March 10, 2020

Can spending time outdoors improve mental health in young adults?

Over the last ten years in the UK, there has been a fivefold increase in students reporting mental health problems. Despite this increase, long wait times and limited access to counseillors are the norm. As a result of this, students must be equipt with self-regulating mechanisms to take charge of their own mental wellbeing.

Recently, a culmination of new research suggested that the great outdoors could help with this problem; with multiple studies showing that time spent in nature reduces cortisol and stress levels.

This may come as no surprise. But just how much time do we really need to spend in fresh air to see a difference?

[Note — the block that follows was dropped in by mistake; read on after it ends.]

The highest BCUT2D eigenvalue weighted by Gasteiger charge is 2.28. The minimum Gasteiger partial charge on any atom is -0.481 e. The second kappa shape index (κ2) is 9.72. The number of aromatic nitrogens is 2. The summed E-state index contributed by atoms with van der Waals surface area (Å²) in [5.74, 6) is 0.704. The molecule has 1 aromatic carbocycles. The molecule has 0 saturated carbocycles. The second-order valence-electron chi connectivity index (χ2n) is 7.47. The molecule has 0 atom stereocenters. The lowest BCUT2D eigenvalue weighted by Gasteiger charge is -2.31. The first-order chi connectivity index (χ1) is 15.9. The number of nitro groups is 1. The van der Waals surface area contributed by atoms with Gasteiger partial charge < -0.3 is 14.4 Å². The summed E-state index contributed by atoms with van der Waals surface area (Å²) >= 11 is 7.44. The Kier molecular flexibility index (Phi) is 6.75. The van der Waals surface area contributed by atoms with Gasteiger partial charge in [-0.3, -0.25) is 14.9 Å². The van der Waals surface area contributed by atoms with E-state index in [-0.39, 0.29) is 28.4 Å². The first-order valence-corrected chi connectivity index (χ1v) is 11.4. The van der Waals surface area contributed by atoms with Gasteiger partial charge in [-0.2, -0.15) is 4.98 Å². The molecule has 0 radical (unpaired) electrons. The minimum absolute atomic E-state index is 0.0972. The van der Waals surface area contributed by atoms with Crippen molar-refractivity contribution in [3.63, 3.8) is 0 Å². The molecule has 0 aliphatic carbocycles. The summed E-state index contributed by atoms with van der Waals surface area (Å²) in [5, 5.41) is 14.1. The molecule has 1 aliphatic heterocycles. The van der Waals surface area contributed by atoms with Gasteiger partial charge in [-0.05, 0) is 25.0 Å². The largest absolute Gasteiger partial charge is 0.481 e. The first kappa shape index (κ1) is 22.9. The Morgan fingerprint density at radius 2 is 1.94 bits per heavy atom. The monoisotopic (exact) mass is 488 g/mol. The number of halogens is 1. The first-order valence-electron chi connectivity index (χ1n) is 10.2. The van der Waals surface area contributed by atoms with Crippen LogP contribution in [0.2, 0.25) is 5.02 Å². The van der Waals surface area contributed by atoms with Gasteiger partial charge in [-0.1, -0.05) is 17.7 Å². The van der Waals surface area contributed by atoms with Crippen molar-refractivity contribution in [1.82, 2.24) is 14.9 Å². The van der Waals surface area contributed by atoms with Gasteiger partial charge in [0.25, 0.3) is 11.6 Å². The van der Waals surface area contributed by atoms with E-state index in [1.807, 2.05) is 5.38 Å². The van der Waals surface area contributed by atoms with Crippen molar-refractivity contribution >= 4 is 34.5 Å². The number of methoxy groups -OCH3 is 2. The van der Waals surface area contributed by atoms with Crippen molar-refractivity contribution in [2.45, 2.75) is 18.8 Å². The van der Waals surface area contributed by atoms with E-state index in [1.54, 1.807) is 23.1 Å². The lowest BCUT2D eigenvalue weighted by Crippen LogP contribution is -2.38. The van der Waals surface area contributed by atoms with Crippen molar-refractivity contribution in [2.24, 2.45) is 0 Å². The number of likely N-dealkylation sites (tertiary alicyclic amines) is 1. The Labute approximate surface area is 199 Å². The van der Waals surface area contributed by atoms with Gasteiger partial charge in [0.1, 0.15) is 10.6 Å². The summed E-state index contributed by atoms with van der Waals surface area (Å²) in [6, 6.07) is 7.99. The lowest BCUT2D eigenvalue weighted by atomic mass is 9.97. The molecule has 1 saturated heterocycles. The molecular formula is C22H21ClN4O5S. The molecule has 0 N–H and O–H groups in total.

A new review in the US has determined this minimum “dose” of outdoor time required to see results. Amazingly, they found that as little as ten minutes spent sitting or walking in natural surroundings can result in improved moods. These improvements were reflected by lower heart rates, blood pressures and lower levels of coritsol.

Through Medsmart® we can see just how prevalent anxiety and stress is in young adults and have capability to engage with these patient cohorts. If you would like to hear more about our persona data service and how it can help you uncover the true patient voice and proactively engage with your medicine users, please get in touch.

https://theconversation.com/student-mental-health-10-minutes-a-day-in-nature-could-reduce-stress-and-anxiety-expert-explains-132633

THE TALKING MEDICINES BLOG

Keeping In-Pharmed

Keeping In-Pharmed

As a technology business with a focus on providing pharma marketers with data-based patient intelligence, it’s vital that we stay on top of the big...

read more